To absorb the shocks and jars incident to the travel of the animal over hard pavements and also to prevent slipping, the hollow calk member and heel portions of the shoe are provided with rubber pads or cushions 22 which are molded in said member and about the tongue 20 at said heel portions, the toe pad being anchored in the intervening space formed between said tongue and the top plate of the calk member and also in an aperture 23 in the tongue. In order to reliably anchor the cushion to the heel portions of the shoe, the latter may be provided with substantially circular enlargements 24 having openings 25 for the passage of the rubber. As shown in Fig. 6, the toe and heel cushions' are preferably substantially flush' with the lower edge of the calk member, while the intervening rubber portion 26 between these cushions is recessed or raised above the surface of the-toe and heel cushions.

The hollow calk member 13 4is practicallyv self-sharpening, and its projecting front and side portions 14C, 15, eectively prevent rearward and side slipping, while the cushioned pads relieve the animal from jars upon hard pavements as well as aid in preventing sliping.

It will be noted that the calk member is l.fastened only to the dovetail bracket 12 of the shoe, the ends thereof 'which underlie the contiguous side portions of the shoe, being disconnected to permit the expansion and contraction of the shoe for fitting it to hoofs of different sizes, as hereinbefore described.,V

f Thetongue backs and stiilens the portion ofthe Yrubber pad between its toe and heel portions.

While furnishing a cushioned shoe of great strength in comparison with its weight, the improvement comprises comparatively few lparts and can be produced at a' correspondingly low cost.

I claim as my invention:

1. A horseshoe, having a bracket projecting rearwardly from itsk front portion, the sides of the bracket being disconnected from the opposing edges of the shoe, and a calkmember attached to said bracket and overlapping the side portions of the shoe.

2. A horseshoe, having a bracket projecting rearwardly from the front portion thereof, said bracket having its side edges spaced from the opposing inner edges of the shoe, a calk-meniber underlying said bracket and the adjacent front and side portions of said shoe, and means for fastening said calk-member to the bracket, those 1 ends'y of the calk-ineinber extending under theside portions of the shoe being detachedV therefrom to permit expansion and contraction of the shoe relative to said bracket and said calli-member.

3. A horseshoe having a hollow calli-mem,-

ber, comprising substantially V-shaped side calks, a relatively narrow front calk arranged forward or' said side calks, the front walls of said side calks converging forwardly and bracing the ends of the front calk, the rear walls of the side calks eX- tending inwardly beyond the inner edge of the horseshoe, and a transverse rear wall connecting the rear ends of said rear walls.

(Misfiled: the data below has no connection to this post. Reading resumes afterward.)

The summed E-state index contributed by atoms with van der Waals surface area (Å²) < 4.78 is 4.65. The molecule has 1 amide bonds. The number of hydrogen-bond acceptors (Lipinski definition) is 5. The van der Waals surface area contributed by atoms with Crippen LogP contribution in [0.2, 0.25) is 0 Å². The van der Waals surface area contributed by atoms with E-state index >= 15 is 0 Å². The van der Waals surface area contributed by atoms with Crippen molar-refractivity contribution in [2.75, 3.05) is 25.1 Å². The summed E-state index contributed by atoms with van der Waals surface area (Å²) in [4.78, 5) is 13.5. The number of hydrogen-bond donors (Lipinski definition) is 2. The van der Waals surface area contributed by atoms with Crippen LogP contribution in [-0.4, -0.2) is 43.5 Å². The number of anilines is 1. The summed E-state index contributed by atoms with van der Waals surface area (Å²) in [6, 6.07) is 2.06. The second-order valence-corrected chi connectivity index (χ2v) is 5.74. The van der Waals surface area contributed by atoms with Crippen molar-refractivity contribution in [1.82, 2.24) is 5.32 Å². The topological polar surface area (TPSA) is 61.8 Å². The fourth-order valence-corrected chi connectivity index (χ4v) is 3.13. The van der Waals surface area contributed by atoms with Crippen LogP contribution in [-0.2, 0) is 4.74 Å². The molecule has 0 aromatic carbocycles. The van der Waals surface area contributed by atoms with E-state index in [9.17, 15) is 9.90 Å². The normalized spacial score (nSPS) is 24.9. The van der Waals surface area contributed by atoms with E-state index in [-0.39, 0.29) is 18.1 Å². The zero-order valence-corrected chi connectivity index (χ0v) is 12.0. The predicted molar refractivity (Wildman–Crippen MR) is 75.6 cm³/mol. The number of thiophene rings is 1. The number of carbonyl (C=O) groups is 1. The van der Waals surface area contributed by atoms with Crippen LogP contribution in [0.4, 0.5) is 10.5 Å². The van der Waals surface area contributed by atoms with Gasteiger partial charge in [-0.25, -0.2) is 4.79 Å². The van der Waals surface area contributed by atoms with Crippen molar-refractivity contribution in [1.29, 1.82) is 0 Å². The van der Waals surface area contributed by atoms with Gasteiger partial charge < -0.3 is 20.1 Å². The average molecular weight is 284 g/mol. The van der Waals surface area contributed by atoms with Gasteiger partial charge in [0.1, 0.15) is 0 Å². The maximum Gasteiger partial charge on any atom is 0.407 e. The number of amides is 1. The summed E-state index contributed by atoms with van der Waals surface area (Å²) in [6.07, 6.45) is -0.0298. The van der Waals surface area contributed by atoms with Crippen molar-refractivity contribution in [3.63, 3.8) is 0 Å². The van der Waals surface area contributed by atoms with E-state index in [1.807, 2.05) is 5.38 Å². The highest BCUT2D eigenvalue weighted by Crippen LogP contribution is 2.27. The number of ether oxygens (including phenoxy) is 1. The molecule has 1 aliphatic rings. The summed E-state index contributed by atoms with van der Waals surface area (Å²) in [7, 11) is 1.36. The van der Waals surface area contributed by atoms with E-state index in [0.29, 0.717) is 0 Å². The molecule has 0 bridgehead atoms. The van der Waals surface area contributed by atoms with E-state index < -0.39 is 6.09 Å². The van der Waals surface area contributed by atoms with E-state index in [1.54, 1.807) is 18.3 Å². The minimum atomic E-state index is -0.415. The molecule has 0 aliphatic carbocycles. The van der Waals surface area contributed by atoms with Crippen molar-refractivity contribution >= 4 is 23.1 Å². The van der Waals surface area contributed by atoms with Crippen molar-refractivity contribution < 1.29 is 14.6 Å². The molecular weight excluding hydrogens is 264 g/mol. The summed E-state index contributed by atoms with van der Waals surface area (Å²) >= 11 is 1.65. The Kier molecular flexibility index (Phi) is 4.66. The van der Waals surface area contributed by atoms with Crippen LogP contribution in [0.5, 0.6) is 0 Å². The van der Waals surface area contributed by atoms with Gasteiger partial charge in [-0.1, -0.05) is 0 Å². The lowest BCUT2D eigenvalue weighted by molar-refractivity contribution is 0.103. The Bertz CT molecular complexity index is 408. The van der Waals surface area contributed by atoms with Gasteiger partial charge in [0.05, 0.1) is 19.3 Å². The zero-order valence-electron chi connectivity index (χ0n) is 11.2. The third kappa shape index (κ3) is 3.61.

4. A horseshoe having a hollow box-like calk-member attached to the underside of its toe portion, said calk-member being closed at its top by a plate, a reinforcing tongue having its front Aportion secured withiny said calk-member and spaced from said topplate, the rear end of said tongue being detachcd from the heel portions of the shoe to permit expansion and contractionfof the latter; and a cushioning padl applied to said hollow calk-member, said tongue, and the heel portions of the shoe.

5. A horseshoe, having a bracket projecting rearwardly from its front part, a hollow calli-member applied to said bracket, a

tongue arranged lengthwise of the shoe and connected at its front end to said calk-member and terminating short of thev rear heel portions of the shoe, the front portion of said tongue being provided with bosses4 for spacing it from the top-plate of the calkmember, and cushioning pads applied 'to the latter and the heel `portions of the shoe, said pads being molded around said tongue and in the space between the top plate of said calk-inember and said tongue.

G. A horseshoe, having a bracket projecting rearwardly from itsk front portion and substantially circular enlargements extending inwardly from its heel portions, a calkmember secured to said bracket, a reinforcing tongue arranged lengthwise of the shoe and connected at its front end to said calkmember and its other end terminating short of said shoe enlargements and disconnected therefrom, and cushioning padsapplied to said calk-member and saidl enlargements and molded about saidl tongue.

cosaV M. isixrrrn.y

soi

Referenced by
Citing PatentFiling datePublication dateApplicantTitle
US6883615 *Aug 26, 2003Apr 26, 2005Robert W. CoulombeGripping device and method for protecting the hoof of a horse from concussive forces
US20040157877 *Aug 27, 2003Aug 12, 2004Pfizer IncCycloalkyl-[4-(trifluorophenyl)-oxazol-5yl]-triazolo-pyridines
DE10322867A1 *May 21, 2003Dec 23, 2004Niklas GabrielU-shaped neck support has infinitely adjustable straps starting from front section of two side parts with free ends connectable to hip belt through adjustable fastenings
Classifications
U.S. Classification168/14
International ClassificationA01L1/00, A01L1/04
Cooperative ClassificationA01L1/04
European ClassificationA01L1/04